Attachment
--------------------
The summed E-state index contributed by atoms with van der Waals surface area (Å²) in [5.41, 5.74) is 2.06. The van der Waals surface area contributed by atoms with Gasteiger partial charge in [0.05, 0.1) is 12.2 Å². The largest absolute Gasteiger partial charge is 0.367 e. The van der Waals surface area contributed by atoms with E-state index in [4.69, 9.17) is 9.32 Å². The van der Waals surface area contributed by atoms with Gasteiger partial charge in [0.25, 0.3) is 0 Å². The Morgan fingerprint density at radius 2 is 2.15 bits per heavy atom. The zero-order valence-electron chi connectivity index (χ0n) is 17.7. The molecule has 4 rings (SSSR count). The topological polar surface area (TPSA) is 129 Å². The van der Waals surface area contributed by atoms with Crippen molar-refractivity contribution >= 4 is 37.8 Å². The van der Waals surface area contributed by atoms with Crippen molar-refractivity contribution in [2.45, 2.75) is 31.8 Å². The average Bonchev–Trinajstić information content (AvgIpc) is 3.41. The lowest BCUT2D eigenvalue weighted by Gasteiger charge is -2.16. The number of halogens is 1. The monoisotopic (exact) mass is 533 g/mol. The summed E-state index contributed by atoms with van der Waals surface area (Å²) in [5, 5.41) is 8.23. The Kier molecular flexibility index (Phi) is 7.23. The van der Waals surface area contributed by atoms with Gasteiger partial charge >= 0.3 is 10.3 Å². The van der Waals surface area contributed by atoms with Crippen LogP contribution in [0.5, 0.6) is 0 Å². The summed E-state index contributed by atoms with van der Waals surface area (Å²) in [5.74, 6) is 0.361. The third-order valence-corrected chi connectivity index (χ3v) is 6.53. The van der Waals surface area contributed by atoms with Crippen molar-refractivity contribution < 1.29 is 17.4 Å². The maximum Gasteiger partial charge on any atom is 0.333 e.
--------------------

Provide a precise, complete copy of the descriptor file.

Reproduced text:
The summed E-state index contributed by atoms with van der Waals surface area (Å²) in [5.41, 5.74) is 2.06. The van der Waals surface area contributed by atoms with Gasteiger partial charge in [0.05, 0.1) is 12.2 Å². The largest absolute Gasteiger partial charge is 0.367 e. The van der Waals surface area contributed by atoms with E-state index in [4.69, 9.17) is 9.32 Å². The van der Waals surface area contributed by atoms with Gasteiger partial charge in [0.25, 0.3) is 0 Å². The Morgan fingerprint density at radius 2 is 2.15 bits per heavy atom. The zero-order valence-electron chi connectivity index (χ0n) is 17.7. The molecule has 4 rings (SSSR count). The topological polar surface area (TPSA) is 129 Å². The van der Waals surface area contributed by atoms with Crippen molar-refractivity contribution >= 4 is 37.8 Å². The van der Waals surface area contributed by atoms with Crippen molar-refractivity contribution in [2.45, 2.75) is 31.8 Å². The average Bonchev–Trinajstić information content (AvgIpc) is 3.41. The lowest BCUT2D eigenvalue weighted by Gasteiger charge is -2.16. The number of halogens is 1. The monoisotopic (exact) mass is 533 g/mol. The summed E-state index contributed by atoms with van der Waals surface area (Å²) in [5, 5.41) is 8.23. The Kier molecular flexibility index (Phi) is 7.23. The van der Waals surface area contributed by atoms with Gasteiger partial charge >= 0.3 is 10.3 Å². The van der Waals surface area contributed by atoms with Crippen LogP contribution in [0.5, 0.6) is 0 Å². The summed E-state index contributed by atoms with van der Waals surface area (Å²) in [5.74, 6) is 0.361. The third-order valence-corrected chi connectivity index (χ3v) is 6.53. The van der Waals surface area contributed by atoms with Crippen molar-refractivity contribution < 1.29 is 17.4 Å². The maximum Gasteiger partial charge on any atom is 0.333 e.